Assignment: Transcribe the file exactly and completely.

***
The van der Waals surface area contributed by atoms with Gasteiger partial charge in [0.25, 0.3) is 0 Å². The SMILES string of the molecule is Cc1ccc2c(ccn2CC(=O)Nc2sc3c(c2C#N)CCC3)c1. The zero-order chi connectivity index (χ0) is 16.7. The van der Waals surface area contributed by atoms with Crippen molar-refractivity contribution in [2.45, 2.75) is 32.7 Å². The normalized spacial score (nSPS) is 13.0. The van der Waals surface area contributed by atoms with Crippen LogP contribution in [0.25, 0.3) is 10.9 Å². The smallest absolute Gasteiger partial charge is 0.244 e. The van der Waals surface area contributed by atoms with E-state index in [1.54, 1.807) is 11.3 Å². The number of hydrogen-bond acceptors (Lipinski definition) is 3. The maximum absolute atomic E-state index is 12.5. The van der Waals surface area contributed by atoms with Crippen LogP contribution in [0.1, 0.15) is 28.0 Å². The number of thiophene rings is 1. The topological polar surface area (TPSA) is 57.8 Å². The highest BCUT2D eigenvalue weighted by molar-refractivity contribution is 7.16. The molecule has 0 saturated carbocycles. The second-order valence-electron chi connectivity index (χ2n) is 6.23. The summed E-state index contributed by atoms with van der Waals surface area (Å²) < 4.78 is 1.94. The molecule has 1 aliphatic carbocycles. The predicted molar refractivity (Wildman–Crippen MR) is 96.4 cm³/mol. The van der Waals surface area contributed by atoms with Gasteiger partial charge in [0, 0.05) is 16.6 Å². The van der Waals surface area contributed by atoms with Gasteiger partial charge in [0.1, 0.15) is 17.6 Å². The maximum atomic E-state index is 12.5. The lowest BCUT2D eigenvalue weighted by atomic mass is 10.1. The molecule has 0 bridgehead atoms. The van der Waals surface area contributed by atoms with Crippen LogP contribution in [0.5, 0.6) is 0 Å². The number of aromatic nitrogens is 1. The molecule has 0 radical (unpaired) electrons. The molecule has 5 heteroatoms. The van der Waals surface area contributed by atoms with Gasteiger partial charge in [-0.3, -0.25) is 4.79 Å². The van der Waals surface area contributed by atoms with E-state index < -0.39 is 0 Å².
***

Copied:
The van der Waals surface area contributed by atoms with Gasteiger partial charge in [0.25, 0.3) is 0 Å². The SMILES string of the molecule is Cc1ccc2c(ccn2CC(=O)Nc2sc3c(c2C#N)CCC3)c1. The zero-order chi connectivity index (χ0) is 16.7. The van der Waals surface area contributed by atoms with Crippen molar-refractivity contribution in [2.45, 2.75) is 32.7 Å². The normalized spacial score (nSPS) is 13.0. The van der Waals surface area contributed by atoms with Crippen LogP contribution in [0.25, 0.3) is 10.9 Å². The smallest absolute Gasteiger partial charge is 0.244 e. The van der Waals surface area contributed by atoms with E-state index in [1.54, 1.807) is 11.3 Å². The number of hydrogen-bond acceptors (Lipinski definition) is 3. The maximum absolute atomic E-state index is 12.5. The van der Waals surface area contributed by atoms with Crippen LogP contribution in [0.1, 0.15) is 28.0 Å². The number of thiophene rings is 1. The topological polar surface area (TPSA) is 57.8 Å². The highest BCUT2D eigenvalue weighted by molar-refractivity contribution is 7.16. The molecule has 0 saturated carbocycles. The second-order valence-electron chi connectivity index (χ2n) is 6.23. The summed E-state index contributed by atoms with van der Waals surface area (Å²) < 4.78 is 1.94. The molecule has 1 aliphatic carbocycles. The predicted molar refractivity (Wildman–Crippen MR) is 96.4 cm³/mol. The van der Waals surface area contributed by atoms with Gasteiger partial charge in [0, 0.05) is 16.6 Å². The van der Waals surface area contributed by atoms with Gasteiger partial charge in [0.1, 0.15) is 17.6 Å². The maximum atomic E-state index is 12.5. The lowest BCUT2D eigenvalue weighted by atomic mass is 10.1. The molecule has 0 bridgehead atoms. The van der Waals surface area contributed by atoms with Crippen LogP contribution in [0.5, 0.6) is 0 Å². The number of aromatic nitrogens is 1. The molecule has 0 radical (unpaired) electrons. The molecule has 5 heteroatoms. The van der Waals surface area contributed by atoms with Gasteiger partial charge in [-0.3, -0.25) is 4.79 Å². The van der Waals surface area contributed by atoms with E-state index < -0.39 is 0 Å².